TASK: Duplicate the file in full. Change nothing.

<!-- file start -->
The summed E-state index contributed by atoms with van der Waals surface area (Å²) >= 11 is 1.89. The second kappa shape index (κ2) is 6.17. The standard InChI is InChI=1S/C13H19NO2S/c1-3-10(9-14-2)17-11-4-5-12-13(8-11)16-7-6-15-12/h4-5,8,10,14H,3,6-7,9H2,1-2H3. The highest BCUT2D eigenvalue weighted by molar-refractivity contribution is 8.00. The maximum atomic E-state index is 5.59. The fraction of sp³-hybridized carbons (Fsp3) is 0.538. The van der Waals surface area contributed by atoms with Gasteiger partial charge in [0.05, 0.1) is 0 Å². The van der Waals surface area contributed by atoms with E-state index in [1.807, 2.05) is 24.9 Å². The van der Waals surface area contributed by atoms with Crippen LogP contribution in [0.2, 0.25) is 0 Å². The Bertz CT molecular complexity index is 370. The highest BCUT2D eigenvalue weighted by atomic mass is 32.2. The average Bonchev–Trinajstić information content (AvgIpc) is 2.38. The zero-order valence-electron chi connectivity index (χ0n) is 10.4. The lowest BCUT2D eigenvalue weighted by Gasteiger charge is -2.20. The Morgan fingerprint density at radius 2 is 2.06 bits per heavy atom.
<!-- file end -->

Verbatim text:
The summed E-state index contributed by atoms with van der Waals surface area (Å²) >= 11 is 1.89. The second kappa shape index (κ2) is 6.17. The standard InChI is InChI=1S/C13H19NO2S/c1-3-10(9-14-2)17-11-4-5-12-13(8-11)16-7-6-15-12/h4-5,8,10,14H,3,6-7,9H2,1-2H3. The highest BCUT2D eigenvalue weighted by molar-refractivity contribution is 8.00. The maximum atomic E-state index is 5.59. The fraction of sp³-hybridized carbons (Fsp3) is 0.538. The van der Waals surface area contributed by atoms with Gasteiger partial charge in [0.05, 0.1) is 0 Å². The van der Waals surface area contributed by atoms with E-state index in [1.807, 2.05) is 24.9 Å². The van der Waals surface area contributed by atoms with Crippen LogP contribution in [0.2, 0.25) is 0 Å². The Bertz CT molecular complexity index is 370. The highest BCUT2D eigenvalue weighted by atomic mass is 32.2. The average Bonchev–Trinajstić information content (AvgIpc) is 2.38. The zero-order valence-electron chi connectivity index (χ0n) is 10.4. The lowest BCUT2D eigenvalue weighted by Gasteiger charge is -2.20. The Morgan fingerprint density at radius 2 is 2.06 bits per heavy atom.